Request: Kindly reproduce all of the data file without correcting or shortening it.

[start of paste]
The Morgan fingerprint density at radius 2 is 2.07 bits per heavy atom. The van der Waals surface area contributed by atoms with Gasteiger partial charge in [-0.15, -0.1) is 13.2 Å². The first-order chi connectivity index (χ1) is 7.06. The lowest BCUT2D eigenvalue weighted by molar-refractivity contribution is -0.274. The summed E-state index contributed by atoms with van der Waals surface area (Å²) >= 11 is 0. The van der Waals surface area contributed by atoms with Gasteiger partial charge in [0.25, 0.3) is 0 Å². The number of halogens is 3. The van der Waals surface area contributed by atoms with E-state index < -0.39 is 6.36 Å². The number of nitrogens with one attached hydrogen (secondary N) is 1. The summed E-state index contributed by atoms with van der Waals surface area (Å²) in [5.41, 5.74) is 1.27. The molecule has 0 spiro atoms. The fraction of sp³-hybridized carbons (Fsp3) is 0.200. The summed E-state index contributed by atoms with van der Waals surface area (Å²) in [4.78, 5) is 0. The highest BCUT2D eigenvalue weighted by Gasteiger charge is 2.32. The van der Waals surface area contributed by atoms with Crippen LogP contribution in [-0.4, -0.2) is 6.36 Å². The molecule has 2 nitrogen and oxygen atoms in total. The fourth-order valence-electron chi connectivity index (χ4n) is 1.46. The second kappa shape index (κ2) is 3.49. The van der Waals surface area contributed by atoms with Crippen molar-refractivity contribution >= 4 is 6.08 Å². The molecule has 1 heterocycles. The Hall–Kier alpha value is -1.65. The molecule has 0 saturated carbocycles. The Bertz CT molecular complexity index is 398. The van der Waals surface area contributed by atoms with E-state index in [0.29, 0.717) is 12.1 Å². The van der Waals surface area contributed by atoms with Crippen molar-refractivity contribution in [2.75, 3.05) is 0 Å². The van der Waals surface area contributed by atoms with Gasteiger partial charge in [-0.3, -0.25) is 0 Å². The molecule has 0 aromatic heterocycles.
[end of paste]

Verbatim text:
The Morgan fingerprint density at radius 2 is 2.07 bits per heavy atom. The van der Waals surface area contributed by atoms with Gasteiger partial charge in [-0.15, -0.1) is 13.2 Å². The first-order chi connectivity index (χ1) is 7.06. The lowest BCUT2D eigenvalue weighted by molar-refractivity contribution is -0.274. The summed E-state index contributed by atoms with van der Waals surface area (Å²) >= 11 is 0. The van der Waals surface area contributed by atoms with Gasteiger partial charge in [0.25, 0.3) is 0 Å². The number of halogens is 3. The van der Waals surface area contributed by atoms with E-state index < -0.39 is 6.36 Å². The number of nitrogens with one attached hydrogen (secondary N) is 1. The summed E-state index contributed by atoms with van der Waals surface area (Å²) in [5.41, 5.74) is 1.27. The molecule has 0 spiro atoms. The fraction of sp³-hybridized carbons (Fsp3) is 0.200. The summed E-state index contributed by atoms with van der Waals surface area (Å²) in [4.78, 5) is 0. The highest BCUT2D eigenvalue weighted by Gasteiger charge is 2.32. The van der Waals surface area contributed by atoms with Crippen LogP contribution in [-0.4, -0.2) is 6.36 Å². The molecule has 2 nitrogen and oxygen atoms in total. The fourth-order valence-electron chi connectivity index (χ4n) is 1.46. The second kappa shape index (κ2) is 3.49. The van der Waals surface area contributed by atoms with Crippen molar-refractivity contribution >= 4 is 6.08 Å². The molecule has 1 heterocycles. The Hall–Kier alpha value is -1.65. The molecule has 0 saturated carbocycles. The Bertz CT molecular complexity index is 398. The van der Waals surface area contributed by atoms with E-state index in [0.29, 0.717) is 12.1 Å². The van der Waals surface area contributed by atoms with Crippen molar-refractivity contribution in [2.75, 3.05) is 0 Å². The van der Waals surface area contributed by atoms with Gasteiger partial charge in [-0.3, -0.25) is 0 Å². The molecule has 0 aromatic heterocycles.